The interest for Northern Lights, or Aurora Borealis experiences are increasing rapidly in the north. During my internship in Narvik I have among other things been involved in product development of tourism experiences and the Northern Light have been a reoccurring theme.
The phenomenon is caused by sun storms and when the electrically charged sun particles are enter the earth’s atmosphere the auroras occur (very ,very simple explanation). These geomagnetic storms tend to increase within a 11 year cycle and around the peaks the auroras are more frequent and at the moment we are experiencing one of these peaks, and the auroras this autumn and winter have been totally insane!
Before I came here I had never seen an aurora and my first encounter whith this natural phenomenon happened in the end of September, while out walking in the mountains one late evening. It was a quite cold night, and the sky was so clear that you could see the Milky Way. I had almost given up seeing an aurora that night, when the weird looking clouds somehow started to move and become more intensely green. It was not clouds, it was the aurora. It was scary, it was magic and totally uncomprehendable. Add some shooting stars and a screaming and laughing Swede and you will have the scene.
So, in the end of October we travelled up to Abisko, Sweden in order to test one of the new excursions for this winter: The Northern Light Express train before it goes onto the market. It is a 12 hour excursion departing from and ending in Narvik. We left from Narvik with the 12:40 train and meet with the activity company up in Abisko just after 14.00. After site inspection and discussions we had a lovely dinner at Aurora Pub and Restaurant before we headed out to hunt the northern lights. At 22:30 we got picked up by bus and started the journey back to Narvik. All in all: an amazing day and night!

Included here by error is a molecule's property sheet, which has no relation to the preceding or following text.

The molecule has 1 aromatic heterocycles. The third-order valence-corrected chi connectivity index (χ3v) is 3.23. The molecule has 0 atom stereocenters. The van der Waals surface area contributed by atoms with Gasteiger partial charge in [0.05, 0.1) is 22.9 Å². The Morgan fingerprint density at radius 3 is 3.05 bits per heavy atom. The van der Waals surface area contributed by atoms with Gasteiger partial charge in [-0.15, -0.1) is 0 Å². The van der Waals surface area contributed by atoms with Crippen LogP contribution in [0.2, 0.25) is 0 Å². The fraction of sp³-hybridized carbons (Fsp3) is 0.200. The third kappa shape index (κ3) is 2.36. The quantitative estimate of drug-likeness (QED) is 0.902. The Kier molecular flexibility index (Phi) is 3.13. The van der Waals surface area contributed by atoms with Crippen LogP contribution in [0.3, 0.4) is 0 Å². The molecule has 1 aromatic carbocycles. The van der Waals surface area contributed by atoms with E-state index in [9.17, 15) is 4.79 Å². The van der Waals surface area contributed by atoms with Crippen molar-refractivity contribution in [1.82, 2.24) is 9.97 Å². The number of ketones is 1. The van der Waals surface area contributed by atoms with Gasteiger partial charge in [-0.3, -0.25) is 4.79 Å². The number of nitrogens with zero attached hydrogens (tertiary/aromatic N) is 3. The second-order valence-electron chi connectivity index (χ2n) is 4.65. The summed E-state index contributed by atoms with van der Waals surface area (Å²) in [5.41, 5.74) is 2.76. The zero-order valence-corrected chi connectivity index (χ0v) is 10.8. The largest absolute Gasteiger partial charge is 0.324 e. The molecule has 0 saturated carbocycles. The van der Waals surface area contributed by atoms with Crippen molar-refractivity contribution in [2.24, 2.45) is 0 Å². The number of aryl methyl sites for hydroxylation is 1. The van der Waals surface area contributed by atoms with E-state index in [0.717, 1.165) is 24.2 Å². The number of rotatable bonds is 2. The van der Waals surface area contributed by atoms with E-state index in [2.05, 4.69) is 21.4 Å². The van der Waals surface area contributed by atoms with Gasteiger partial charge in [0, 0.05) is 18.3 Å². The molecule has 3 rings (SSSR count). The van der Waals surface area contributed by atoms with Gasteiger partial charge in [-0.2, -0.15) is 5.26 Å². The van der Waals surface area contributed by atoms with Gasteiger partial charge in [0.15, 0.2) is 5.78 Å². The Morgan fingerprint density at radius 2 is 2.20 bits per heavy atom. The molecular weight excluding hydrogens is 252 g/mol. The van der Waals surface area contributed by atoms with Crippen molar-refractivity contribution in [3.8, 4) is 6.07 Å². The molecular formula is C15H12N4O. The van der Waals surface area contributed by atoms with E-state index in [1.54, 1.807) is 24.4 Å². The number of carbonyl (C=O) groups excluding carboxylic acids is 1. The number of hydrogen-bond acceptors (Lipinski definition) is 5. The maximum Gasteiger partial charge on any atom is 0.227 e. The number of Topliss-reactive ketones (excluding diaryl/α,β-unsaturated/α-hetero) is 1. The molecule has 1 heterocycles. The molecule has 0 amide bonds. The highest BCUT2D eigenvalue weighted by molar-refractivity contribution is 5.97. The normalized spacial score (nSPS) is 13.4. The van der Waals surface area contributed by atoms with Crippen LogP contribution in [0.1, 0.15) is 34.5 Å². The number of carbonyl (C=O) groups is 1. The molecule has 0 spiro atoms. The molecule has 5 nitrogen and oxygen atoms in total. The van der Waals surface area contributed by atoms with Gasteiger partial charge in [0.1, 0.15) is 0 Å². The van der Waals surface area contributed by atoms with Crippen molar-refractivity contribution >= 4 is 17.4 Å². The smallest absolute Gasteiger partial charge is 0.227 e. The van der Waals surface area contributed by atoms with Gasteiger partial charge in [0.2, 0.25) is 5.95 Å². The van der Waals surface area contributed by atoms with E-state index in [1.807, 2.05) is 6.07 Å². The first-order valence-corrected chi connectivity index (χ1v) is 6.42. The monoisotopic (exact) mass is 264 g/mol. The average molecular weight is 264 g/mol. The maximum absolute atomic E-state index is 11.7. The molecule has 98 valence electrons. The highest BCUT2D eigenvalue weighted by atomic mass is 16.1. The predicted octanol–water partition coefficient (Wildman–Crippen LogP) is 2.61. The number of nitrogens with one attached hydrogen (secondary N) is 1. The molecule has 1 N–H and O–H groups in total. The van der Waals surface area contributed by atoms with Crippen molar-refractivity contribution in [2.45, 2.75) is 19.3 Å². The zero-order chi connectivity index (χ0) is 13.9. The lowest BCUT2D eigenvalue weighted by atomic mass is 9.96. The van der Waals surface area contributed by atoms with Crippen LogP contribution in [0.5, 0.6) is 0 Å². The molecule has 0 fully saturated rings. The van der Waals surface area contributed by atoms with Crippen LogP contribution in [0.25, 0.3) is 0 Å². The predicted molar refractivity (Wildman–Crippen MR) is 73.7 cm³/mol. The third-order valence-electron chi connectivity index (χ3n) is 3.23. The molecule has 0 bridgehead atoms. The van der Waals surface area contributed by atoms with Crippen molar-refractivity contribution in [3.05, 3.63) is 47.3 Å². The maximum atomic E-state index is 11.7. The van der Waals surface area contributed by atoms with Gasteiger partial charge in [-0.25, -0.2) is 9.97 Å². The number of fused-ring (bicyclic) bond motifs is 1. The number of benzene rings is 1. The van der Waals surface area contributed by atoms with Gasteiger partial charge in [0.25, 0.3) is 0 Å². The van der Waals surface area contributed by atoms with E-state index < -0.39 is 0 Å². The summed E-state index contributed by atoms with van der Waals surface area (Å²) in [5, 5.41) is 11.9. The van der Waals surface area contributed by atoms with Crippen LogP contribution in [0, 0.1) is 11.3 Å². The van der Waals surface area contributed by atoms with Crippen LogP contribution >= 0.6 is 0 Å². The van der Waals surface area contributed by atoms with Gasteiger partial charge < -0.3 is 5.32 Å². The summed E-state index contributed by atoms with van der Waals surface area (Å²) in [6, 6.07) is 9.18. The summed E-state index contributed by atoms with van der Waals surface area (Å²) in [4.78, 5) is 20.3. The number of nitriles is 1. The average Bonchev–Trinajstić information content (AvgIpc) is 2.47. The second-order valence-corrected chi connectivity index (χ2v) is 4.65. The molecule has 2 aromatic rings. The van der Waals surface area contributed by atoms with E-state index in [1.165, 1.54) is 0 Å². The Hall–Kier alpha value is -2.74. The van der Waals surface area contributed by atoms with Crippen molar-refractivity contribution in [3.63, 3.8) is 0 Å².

I will not write much about this, instead I will let the photos speak for themselves (click for bigger pictures).
On the train up to Abisko, the Rombaksbotn Fjord seen from Ofjoten Line (the Ofoten Line was completed in 1902 and allowed LKAB, the Swedish Irone Ore company to transport the iron ore to the icefree port of Narvik)
Rombaksbotn, the vally where around 500 people lived during the construction of the railroad. Today the houses are gone, but during the summer it is possbile to hike from Bjørnfjell or Riksgränsen on the navvyroad down to the vally.
The trainride from Narvik to Abisko takes about 1.5 hours and is stunning. You start the ride down at the fjord surrounded by the majestic Norwegian mountains before you reach the alpine areas of Bjørnfjell and Riksgränsen.
Lapp-porten (the Gate to Lappland) seen from the river delta of Torneträsk in Abisko
A piece of the Abisko Canyon
And finally, some really nice Auroras. The first picture is taken out over Torneträsk, the big lake in Abisko, and the second, is showing Aurora over the mountain Njoulla.